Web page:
Searching over 5,500,000 cases.

Buy This Entire Record For $7.95

Download the entire decision to receive the complete text, official citation,
docket number, dissents and concurrences, and footnotes for this case.

Learn more about what you receive with purchase of this case.

Hall v. Stamm

United States District Court, D. Connecticut

August 8, 2017

JEFFREY HALL, Plaintiff,
STAMM, et al., Defendants.


          Jeffrey Alker Meyer, United States District Judge

         Plaintiff Jeffrey Hall is a prisoner in the custody of the Connecticut Department of Correction. He has filed a complaint pro se and in forma pauperis under 42 U.S.C. § 1983. Plaintiff alleges that defendants deprived him of his right to vote when he was a pretrial detainee in 2014. Based on my initial review pursuant to 28 U.S.C. § 1915A, I conclude that the complaint should be served on two of the five defendants.


         Plaintiff's original complaint (Doc. #1) was filed on May 12, 2017. He filed an amended complaint on May 25, 2017 (Doc. #8). Plaintiff's motion to proceed in forma pauperis was granted by the Court on June 7, 2017.

         The following allegations from plaintiff's amended complaint are accepted as true for purposes of the Court's initial review. Plaintiff was held as a pretrial detainee at Northern Correctional Institution from August through November 2014. On August 15, 2014, plaintiff submitted an Inmate Request Form to defendant Counselor Stamm seeking assistance in voting. Stamm laughed at plaintiff and refused to help him. Doc. #8 at 4 (¶¶ 1-2).

         On September 5, 2014, plaintiff received a letter from the American Civil Liberties Union stating that he was eligible to vote under Connecticut General Statutes § 9-14a.[1] On September 8, 2014, plaintiff wrote to Stamm and to defendant Counselor Supervisor Bachen seeking assistance in voting. They laughed at him. The following day, plaintiff filed a grievance against Bachen. Id. (¶¶ 3-5).

         While the grievance against Bachen was pending, plaintiff received an acceptance of application to vote from David McCaffrey, the Registrar of Voters in Somers, Connecticut. He also communicated with Sharon Krawiecki, the Registrar of Voters in Bristol, Connecticut. On October 18, 2014, Correctional Officer Moses, who is not a defendant in this case, told plaintiff it was too late to vote and coerced plaintiff into withdrawing his grievance against Bachen. Id. (¶¶ 6-8).

         On October 24, 2014, defendant Jane Doe placed an application for an absentee ballot under plaintiff's door. Plaintiff completed the application and sent it to Ann Marie Logan, the Somers Town Clerk. On November 4, 2014, plaintiff signed for his absentee ballot. Defendant Ferguson “could not stop laughing.” Plaintiff completed the absentee ballot and gave it to defendant Correctional Officer John Doe to mail. Id. (¶¶ 9-11).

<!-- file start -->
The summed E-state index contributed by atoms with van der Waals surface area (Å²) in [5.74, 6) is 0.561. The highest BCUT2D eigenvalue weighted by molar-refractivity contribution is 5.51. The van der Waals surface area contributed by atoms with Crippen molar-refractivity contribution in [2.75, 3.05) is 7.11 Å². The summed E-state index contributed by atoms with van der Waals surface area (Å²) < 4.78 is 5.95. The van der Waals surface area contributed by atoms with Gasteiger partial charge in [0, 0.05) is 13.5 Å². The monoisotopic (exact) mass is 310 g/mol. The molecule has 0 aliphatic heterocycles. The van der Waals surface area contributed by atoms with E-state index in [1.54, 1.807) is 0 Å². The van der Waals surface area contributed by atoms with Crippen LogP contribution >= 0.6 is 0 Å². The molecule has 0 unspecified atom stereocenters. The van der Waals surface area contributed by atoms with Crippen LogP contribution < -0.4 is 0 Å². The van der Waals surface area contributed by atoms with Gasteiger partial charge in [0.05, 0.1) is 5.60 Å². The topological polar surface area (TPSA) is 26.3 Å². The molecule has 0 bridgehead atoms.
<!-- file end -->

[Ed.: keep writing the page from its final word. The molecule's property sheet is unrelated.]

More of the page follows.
On November 11, 2014, plaintiff received a letter from Town Clerk Logan stating that his ballot had been received too late to be accepted.[2] On January 12, 2015, plaintiff wrote to the Connecticut State Election Enforcement Commission describing what had happened. Almost two years later, on November 7, 2016, plaintiff received a packet from Commission Chairman Anthony J. Castagno stating that correctional staff were at fault. Id. (¶¶ 12-14).


         Pursuant to 28 U.S.C. § 1915A(a), the Court must review prisoner civil complaints and dismiss any portion of the complaint that is frivolous or malicious, that fails to state a claim upon which relief may be granted, or that seeks monetary relief from a defendant who is immune from such relief. The Court must accept as true all factual matters alleged in a complaint, although a complaint may not survive unless its factual recitations state a claim to relief that is plausible on its face. See, e.g., Ashcroft v. Iqbal, 556 U.S. 662, 678 (2009); Mastafa v. Chevron Corp., 770 F.3d 170, 177 (2d Cir. 2014) (same). Nevertheless, it is well-established that “pro se complaints ‘must be construed liberally and interpreted to raise the strongest arguments that they suggest.'” Sykes v. Bank of Am., 723 F.3d 399, 403 (2d Cir. 2013) (quoting Triestman v. Fed. Bureau of Prisons, 470 F.3d 471, 474 (2d Cir. 2006)); see also Tracy v. Freshwater, 623 F.3d 90, 101-02 (2d Cir. 2010) (discussing special rules of solicitude for pro se litigants).

         Equal Protection Claim

         Plaintiff asserts that although he was legally eligible to vote in the November 2014 election, he was “discouraged, ridiculed, and outright blocked from voting by defendants.” Doc. #8 at 4 (¶ 15). Plaintiff does not identify the source of his claim, but the Court construes plaintiff's complaint as alleging a violation of his fundamental right to vote, under the Equal Protection Clause of the Fourteenth Amendment.

         The Supreme Court has long recognized the right to vote as a “fundamental political right, because [it is] preservative of all rights.” Yick Wo v. Hopkins, 118 U.S. 356, 370 (1886). Indeed, “the Constitution of the United States protects the right of all qualified citizens to vote, in state as well as in federal elections.” Reynolds v. Sims, 377 U.S. 533, 554 (1964). Although Section 2 of the Fourteenth Amendment permits states to deny this right to people who have been convicted of felonies, see Richardson v. Ramirez, 418 U.S. 24, 54 (1974), pretrial detainees fall in a different category because they have not yet been convicted. The Supreme Court has specifically recognized that the Equal Protection Clause guarantees a ...

Buy This Entire Record For $7.95

Download the entire decision to receive the complete text, official citation,
docket number, dissents and concurrences, and footnotes for this case.

Learn more about what you receive with purchase of this case.